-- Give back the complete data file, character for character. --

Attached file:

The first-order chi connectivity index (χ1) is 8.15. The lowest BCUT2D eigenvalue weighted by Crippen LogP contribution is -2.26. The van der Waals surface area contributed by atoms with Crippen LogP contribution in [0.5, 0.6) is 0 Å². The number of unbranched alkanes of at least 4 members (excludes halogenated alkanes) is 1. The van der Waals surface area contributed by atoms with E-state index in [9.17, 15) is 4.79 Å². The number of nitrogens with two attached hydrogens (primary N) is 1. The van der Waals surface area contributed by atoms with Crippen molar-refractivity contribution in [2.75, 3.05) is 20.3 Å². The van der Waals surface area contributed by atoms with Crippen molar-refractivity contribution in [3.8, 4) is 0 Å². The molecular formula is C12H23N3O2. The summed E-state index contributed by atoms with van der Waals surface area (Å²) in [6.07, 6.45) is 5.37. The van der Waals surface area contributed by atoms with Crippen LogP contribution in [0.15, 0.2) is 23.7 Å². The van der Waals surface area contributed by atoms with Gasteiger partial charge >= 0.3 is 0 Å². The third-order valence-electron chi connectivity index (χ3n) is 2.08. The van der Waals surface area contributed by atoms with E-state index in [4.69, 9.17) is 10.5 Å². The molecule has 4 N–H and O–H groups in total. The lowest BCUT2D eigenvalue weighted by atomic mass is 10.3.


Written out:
The first-order chi connectivity index (χ1) is 8.15. The lowest BCUT2D eigenvalue weighted by Crippen LogP contribution is -2.26. The van der Waals surface area contributed by atoms with Crippen LogP contribution in [0.5, 0.6) is 0 Å². The number of unbranched alkanes of at least 4 members (excludes halogenated alkanes) is 1. The van der Waals surface area contributed by atoms with E-state index in [9.17, 15) is 4.79 Å². The number of nitrogens with two attached hydrogens (primary N) is 1. The van der Waals surface area contributed by atoms with Crippen molar-refractivity contribution in [2.75, 3.05) is 20.3 Å². The van der Waals surface area contributed by atoms with Crippen molar-refractivity contribution in [3.8, 4) is 0 Å². The molecular formula is C12H23N3O2. The summed E-state index contributed by atoms with van der Waals surface area (Å²) in [6.07, 6.45) is 5.37. The van der Waals surface area contributed by atoms with Crippen LogP contribution in [0.15, 0.2) is 23.7 Å². The van der Waals surface area contributed by atoms with Gasteiger partial charge >= 0.3 is 0 Å². The third-order valence-electron chi connectivity index (χ3n) is 2.08. The van der Waals surface area contributed by atoms with E-state index in [4.69, 9.17) is 10.5 Å². The molecule has 4 N–H and O–H groups in total. The lowest BCUT2D eigenvalue weighted by atomic mass is 10.3.